WASHINGTON -- President Obama told the nation’s governors Monday that a decision on the Keystone XL pipeline could come in a matter of months, signaling he did not intend to let a recent court ruling derail his decision on whether to approve the much-debated project.
The president’s comments came during a question-and-answer session at the White House as part of the annual National Governors Assn. winter meeting. The session was private, but several participants said the president committed to making a decision in a matter of months.
“I did ask the president when we could anticipate a decision on the Keystone pipeline,” said Oklahoma Gov. Mary Fallin, a Republican, the association’s chairwoman. “Finally, he did come back and say that he anticipates an answer one way or the other in a couple of months.”
South Carolina Gov. Nikki Haley, also a Republican, said Obama indicated the decision would come “soon.”
The White House declined to expand on the president’s remarks, saying only that he would wait until a State Department review of the pipeline was completed. The department last month found that the $5.3-billion project would not have a significant effect on global warming, addressing what the president has said was his top concern. Eight other federal agencies now have until May to respond to that finding, after which the secretary of State will make a recommendation and Obama will have the final say.
Obama has appeared to be in no hurry to build the pipeline, which many environmentalists in the Democratic base strongly oppose, but it became clear Monday that he would not use a Nebraska court battle to further slow down the federal review.
A district court judge on Wednesday ruled that a law giving the Nebraska governor the authority to approve the route of the crude-oil pipeline was unconstitutional. Although the state attorney general has vowed to appeal, Judge Stephanie F. Stacy issued an injunction throwing into question whether the pipeline’s proposed route remained valid during what could be a lengthy appeal process. A ruling from the state Supreme Court could take up to a year.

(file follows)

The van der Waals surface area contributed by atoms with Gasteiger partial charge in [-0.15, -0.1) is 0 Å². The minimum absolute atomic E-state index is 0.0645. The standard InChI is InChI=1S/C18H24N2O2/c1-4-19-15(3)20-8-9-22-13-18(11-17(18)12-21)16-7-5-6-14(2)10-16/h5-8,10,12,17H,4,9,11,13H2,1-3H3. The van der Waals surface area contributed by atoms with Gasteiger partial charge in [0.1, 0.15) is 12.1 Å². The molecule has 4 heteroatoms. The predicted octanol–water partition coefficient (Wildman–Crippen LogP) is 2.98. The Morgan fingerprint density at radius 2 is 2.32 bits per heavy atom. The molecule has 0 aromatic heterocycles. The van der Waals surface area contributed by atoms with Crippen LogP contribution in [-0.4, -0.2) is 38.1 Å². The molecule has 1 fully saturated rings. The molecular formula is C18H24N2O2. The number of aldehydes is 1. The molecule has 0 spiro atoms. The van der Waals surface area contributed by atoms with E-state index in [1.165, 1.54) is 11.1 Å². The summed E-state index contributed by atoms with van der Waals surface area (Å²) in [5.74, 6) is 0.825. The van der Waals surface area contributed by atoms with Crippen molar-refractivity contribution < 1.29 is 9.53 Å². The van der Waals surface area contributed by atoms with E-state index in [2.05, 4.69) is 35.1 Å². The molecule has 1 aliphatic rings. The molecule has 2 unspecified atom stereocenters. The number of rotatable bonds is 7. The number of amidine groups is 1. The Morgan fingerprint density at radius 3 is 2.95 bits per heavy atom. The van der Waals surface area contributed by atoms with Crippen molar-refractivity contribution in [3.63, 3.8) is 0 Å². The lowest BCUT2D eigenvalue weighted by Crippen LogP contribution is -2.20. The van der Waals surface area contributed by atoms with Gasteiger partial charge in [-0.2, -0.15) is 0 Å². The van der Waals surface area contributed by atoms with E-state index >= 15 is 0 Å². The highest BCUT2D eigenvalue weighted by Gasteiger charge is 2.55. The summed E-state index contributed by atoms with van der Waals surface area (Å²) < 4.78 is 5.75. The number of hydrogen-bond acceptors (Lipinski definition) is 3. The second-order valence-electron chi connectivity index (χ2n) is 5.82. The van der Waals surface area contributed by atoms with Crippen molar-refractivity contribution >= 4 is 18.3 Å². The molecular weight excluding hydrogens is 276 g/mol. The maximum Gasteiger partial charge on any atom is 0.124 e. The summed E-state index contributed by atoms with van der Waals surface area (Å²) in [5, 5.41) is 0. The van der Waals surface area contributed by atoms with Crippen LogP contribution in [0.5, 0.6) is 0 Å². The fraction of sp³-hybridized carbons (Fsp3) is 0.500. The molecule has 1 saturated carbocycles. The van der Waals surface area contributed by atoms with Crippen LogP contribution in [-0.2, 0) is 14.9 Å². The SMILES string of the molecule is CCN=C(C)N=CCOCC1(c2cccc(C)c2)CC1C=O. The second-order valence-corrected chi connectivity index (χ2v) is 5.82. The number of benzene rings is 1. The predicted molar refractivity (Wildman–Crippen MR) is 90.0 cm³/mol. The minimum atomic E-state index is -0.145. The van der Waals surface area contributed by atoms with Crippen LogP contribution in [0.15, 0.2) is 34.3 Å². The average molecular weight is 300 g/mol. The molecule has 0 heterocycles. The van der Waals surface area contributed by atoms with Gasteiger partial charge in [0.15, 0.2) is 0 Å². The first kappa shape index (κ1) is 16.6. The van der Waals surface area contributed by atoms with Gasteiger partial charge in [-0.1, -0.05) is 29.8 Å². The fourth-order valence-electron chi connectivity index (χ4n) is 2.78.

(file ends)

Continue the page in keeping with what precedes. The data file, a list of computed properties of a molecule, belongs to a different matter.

The State Department said Monday that, for now, the court decision would not affect its review, which is required because the pipeline would cross an international border.
“At this time, the State Department is continuing its review of the presidential permit application for the proposed project,” said the official, who was not authorized to speak on the record. “We are monitoring the ongoing litigation in Nebraska.”
The 1,200-mile Keystone XL would carry oil extracted from Canada’s tar sands from Hardisty, Alberta, to Steele City, Neb., where it would meet an existing pipeline that carries oil to refineries on the Gulf Coast.
Alberta-based TransCanada, the company seeking to build the pipeline, seized on those comments Monday, saying in a statement that it believed the route “remains valid during the appeal.”
“We have dealt with many issues related to this project in the past and are confident we can overcome this latest hurdle,” said James Millar, a spokesman for the company, which was not a party in the lawsuit.
A lawyer for the plaintiffs in the case -- three property owners with land in the pipeline's path -- disputed the company’s analysis and said the project was now in “limbo.”
“The State Department and president cannot know what route the pipeline will follow, or whether TransCanada will be deemed competent to operate a pipeline, when and if it applies for permission to do so under a valid Nebraska procedure,” said attorney David A. Domina.
Environmentalists also insisted that pipeline had “no legal route.”
“We are confident President Obama will reject this risky pipeline and protect our land, water and property rights,” said Jane Kleeb, director of Bold Nebraska, a state advocacy group.
The White House has not commented on the Nebraska case or on the president’s thinking about the pipeline. Obama has said only that his top criteria in weighing the decision would be the pipeline’s impact on climate change. Although the State Department report seemed to answer that question, the Environmental Protection Agency is among the agencies that have yet to respond to that finding, and it found fault with an earlier environmental assessment by the State Department.
Governors who met with Obama on Monday were uncertain which way the president was leaning.
Louisiana Gov. Bobby Jindal, a Republican, said Obama “didn’t show his cards one way or the other.”
“He said some people would be happy and some people would be unhappy,” Jindal said.
But Republican Gov. Rick Perry of Texas told reporters that he knew what Obama would do. “You just write it down: He is going to approve the XL pipeline. He is. I mean there is no defending not opening the XL pipeline,” he said. “I don't know why he’s going to wait for two or three months to do it, but at the end of the day, it is too important to America, it's too important to the security of this country, it's too important to job creation.”
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